Very important points regarding the taking of medications
Physician's Weekly
November 4, 2022
Very important points regarding the taking of medications

Q: I’m taking paracetamol and baby aspirin, must I take these with food?

It is important to know how your medicines should be taken. By taking your medicine correctly, you can improve its effectiveness as well as minimize many side effects.

Many foods, in particular foods high in pectin (e.g. guavas, plums, citrus fruits, apples), carbohydrates (e.g. bread, pasta, rice, ground provisions), and many types of cruciferous vegetables (e.g. cabbage, broccoli, cauliflower, kale, watercress, Brussel sprouts, Chinese cabbage) can interfere with paracetamol’s absorption. So it’s best to take paracetamol or any similar formulation (e.g. Panadol, Tylenol, or acetaminophen), on an empty stomach and with lots of fluids. Paracetamol when taken correctly, is quite an effective pain reliever for mild to moderate pain, including osteoarthritis pain.

Baby aspirin, also known as low-dose aspirin, comes in 79mg and 81 mg dosages. All forms of aspirin, and NSAIDs (e.g. Aleve, diclofenac, ibuprofen, Voltaren, Cataflam, Naprosyn), must be taken with meals. When taken on an empty stomach it may result in an upset stomach and can cause ulcers of the stomach’s lining, and stomach bleeds. Taking low-dose aspirin with food does not dimmish its effectiveness.

Medicines That Should Be Taken On An Empty Stomach:
For maximum absorption the following commonly used medicines should be taken on an empty stomach: amlodipine, ampicillin, azithromycin, bisacodyl, captopril, cloxacillin, ciprofloxacin, iron tablets, levofloxacin, levothyroxine, loratadine, methotrexate, metoclopramide, propranolol, proton pump inhibitors (e.g. omeprazole, pantoprazole, lansoprazole), sotalol, sucralfate, sulfonamides (e.g. Bactrim, Septra, etc.), tetracyclines, trimethoprim, Viagra.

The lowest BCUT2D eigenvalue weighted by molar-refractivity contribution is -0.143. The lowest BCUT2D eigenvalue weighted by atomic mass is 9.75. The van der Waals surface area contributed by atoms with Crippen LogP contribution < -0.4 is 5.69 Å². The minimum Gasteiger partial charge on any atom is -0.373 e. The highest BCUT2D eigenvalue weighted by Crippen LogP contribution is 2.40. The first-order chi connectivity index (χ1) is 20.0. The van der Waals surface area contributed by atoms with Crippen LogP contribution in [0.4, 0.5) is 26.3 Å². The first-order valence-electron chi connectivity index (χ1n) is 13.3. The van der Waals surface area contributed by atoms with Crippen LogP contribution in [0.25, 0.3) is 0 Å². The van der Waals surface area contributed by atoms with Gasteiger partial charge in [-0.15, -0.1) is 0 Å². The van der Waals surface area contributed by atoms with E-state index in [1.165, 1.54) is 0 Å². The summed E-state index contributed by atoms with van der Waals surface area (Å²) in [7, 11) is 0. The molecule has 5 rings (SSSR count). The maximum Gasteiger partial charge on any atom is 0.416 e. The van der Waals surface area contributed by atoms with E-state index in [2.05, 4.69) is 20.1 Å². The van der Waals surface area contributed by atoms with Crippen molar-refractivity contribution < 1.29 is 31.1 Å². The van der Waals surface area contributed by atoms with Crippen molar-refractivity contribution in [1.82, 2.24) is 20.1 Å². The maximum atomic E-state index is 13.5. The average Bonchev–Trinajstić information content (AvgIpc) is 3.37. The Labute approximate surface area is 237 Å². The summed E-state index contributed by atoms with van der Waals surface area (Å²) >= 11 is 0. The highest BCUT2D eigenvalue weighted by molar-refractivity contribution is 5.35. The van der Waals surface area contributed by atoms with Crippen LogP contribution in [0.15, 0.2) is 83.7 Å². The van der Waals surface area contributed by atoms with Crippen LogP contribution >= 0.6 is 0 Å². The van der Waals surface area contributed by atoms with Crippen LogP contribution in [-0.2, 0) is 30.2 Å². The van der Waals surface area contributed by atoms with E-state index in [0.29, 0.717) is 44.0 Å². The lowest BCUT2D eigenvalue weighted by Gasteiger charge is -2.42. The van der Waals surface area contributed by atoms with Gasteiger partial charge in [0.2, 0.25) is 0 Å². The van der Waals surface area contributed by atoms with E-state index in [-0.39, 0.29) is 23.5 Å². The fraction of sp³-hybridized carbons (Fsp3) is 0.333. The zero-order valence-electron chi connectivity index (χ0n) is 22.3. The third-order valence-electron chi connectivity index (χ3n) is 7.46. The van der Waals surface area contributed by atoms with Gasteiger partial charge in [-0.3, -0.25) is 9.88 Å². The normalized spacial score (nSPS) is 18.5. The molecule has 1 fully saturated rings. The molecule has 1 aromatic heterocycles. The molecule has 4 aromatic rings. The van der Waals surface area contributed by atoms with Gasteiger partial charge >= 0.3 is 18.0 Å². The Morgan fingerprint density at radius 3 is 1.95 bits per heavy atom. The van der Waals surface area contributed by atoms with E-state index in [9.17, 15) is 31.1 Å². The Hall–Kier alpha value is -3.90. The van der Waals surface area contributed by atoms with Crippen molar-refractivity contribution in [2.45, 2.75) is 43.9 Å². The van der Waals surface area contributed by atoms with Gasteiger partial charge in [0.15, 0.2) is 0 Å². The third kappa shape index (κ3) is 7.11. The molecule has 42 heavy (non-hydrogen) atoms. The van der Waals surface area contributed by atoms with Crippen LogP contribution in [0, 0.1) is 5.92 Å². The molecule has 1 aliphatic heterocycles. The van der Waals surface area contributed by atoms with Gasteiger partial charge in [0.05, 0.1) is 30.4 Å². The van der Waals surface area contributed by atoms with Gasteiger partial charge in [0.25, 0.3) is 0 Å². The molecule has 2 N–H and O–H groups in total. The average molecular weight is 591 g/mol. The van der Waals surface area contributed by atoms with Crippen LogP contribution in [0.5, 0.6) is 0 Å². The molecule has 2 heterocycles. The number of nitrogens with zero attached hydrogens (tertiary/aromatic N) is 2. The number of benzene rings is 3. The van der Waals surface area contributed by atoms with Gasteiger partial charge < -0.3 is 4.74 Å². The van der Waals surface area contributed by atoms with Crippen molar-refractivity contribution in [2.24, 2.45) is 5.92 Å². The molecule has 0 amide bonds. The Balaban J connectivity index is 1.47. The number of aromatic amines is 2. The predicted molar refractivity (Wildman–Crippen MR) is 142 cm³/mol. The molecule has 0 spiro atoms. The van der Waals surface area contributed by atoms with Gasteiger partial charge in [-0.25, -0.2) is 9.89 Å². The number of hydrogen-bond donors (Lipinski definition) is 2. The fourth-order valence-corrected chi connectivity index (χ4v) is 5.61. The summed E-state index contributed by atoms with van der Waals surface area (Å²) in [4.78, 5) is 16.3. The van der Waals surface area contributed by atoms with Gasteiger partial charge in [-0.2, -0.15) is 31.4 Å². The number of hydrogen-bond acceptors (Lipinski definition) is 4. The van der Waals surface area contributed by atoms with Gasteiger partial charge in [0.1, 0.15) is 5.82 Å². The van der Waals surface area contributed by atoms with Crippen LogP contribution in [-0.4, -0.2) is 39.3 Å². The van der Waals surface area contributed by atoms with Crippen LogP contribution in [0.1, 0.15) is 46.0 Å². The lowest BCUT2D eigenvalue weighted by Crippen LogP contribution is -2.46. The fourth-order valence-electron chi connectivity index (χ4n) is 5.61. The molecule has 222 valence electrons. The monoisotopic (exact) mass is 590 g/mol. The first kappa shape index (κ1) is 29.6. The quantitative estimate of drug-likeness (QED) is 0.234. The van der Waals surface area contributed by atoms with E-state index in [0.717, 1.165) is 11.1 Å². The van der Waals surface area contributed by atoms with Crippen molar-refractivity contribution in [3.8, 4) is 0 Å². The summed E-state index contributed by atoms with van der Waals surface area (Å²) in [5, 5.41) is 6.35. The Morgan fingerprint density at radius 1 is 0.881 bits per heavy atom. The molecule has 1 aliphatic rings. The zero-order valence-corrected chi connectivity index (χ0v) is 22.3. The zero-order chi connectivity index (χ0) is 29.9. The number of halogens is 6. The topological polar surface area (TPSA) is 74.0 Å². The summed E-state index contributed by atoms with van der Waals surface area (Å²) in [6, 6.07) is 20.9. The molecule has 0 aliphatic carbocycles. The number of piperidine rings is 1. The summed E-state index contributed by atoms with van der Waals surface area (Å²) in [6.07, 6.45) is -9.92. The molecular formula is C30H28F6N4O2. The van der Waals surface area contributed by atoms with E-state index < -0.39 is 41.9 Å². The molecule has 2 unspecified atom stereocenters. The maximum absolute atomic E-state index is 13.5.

Medicines That Should Be Taken With Food: These medicines are best taken with food in order to improve their effectiveness and or to reduce their side effects: allopurinol, amiodarone, Augmentin, bromocriptine, carbamazepine (Tegretol), carvedilol (Coreg), CBD, Daonil, Diamicron, digoxin, erythromycin, glipizide, ketoconazole (e.g. Nizoral), mebendazole, metronidazole (e.g. Flagyl), potassium, prednisone, nifedipine, sodium valproate, spironolactone, Xeralto, zinc.
Please also note:

  • Blood pressure and cholesterol-lowering medicines are most effective when taken at night.
  • For the rapid onset of a medicine’s action (e.g. pain relief, Viagra), you should lie on your right side for 30-45 minutes immediately after taking it.
  • Avoid alcohol if taking paracetamol, metronidazole, and SSRI antidepressants.
  • One can become addicted to benzodiazepines (e.g. Xanax, diazepam, lorazepam) within 1-2 weeks.
  • Dairy products (e.g. milk, yogurt, or cheese) reduce the absorption of certain antibiotics – Ciprofloxacin, levofloxacin, and tetracyclines.
  • Avoid grapefruit or its juice if taking amlodipine, nifedipine, simvastatin, and atorvastatin..
  • Patients with liver or kidney disease should ask their doctor if their medication dose needs to be adjusted
  • If taking warfarin avoid spinach, parsley, cabbage, lettuce, kale, broccoli, cauliflower, cranberry juice, alcohol, green tea, grapefruit juice.
  • Report suspected medication side effects to your doctor.
  • Medicines should be taken exactly as prescribed.
  • Some generic brands are substandard.
  • Keep a list of all current medicines and their respective doses
  • When taking multiple medications it is best to get all your medicines from one pharmacy in order to minimize the chances of drug interactions.

Author: Dr. C. Malcolm Grant – Family Physician, c/o Family Care Clinic, Arnos Vale,,, 1(784)570-9300 (Office), 1(784)455-0376 (WhatsApp)

Disclaimer: The information provided in the above article is for educational purposes only and does not substitute for professional medical advice. Please consult a medical professional or healthcare provider if you are seeking medical advice, diagnoses, or treatment. Dr. C. Malcolm Grant, Family Care Clinic or The Searchlight Newspaper or their associates, respectively, are not liable for risks or issues associated with using or acting upon the information provided above.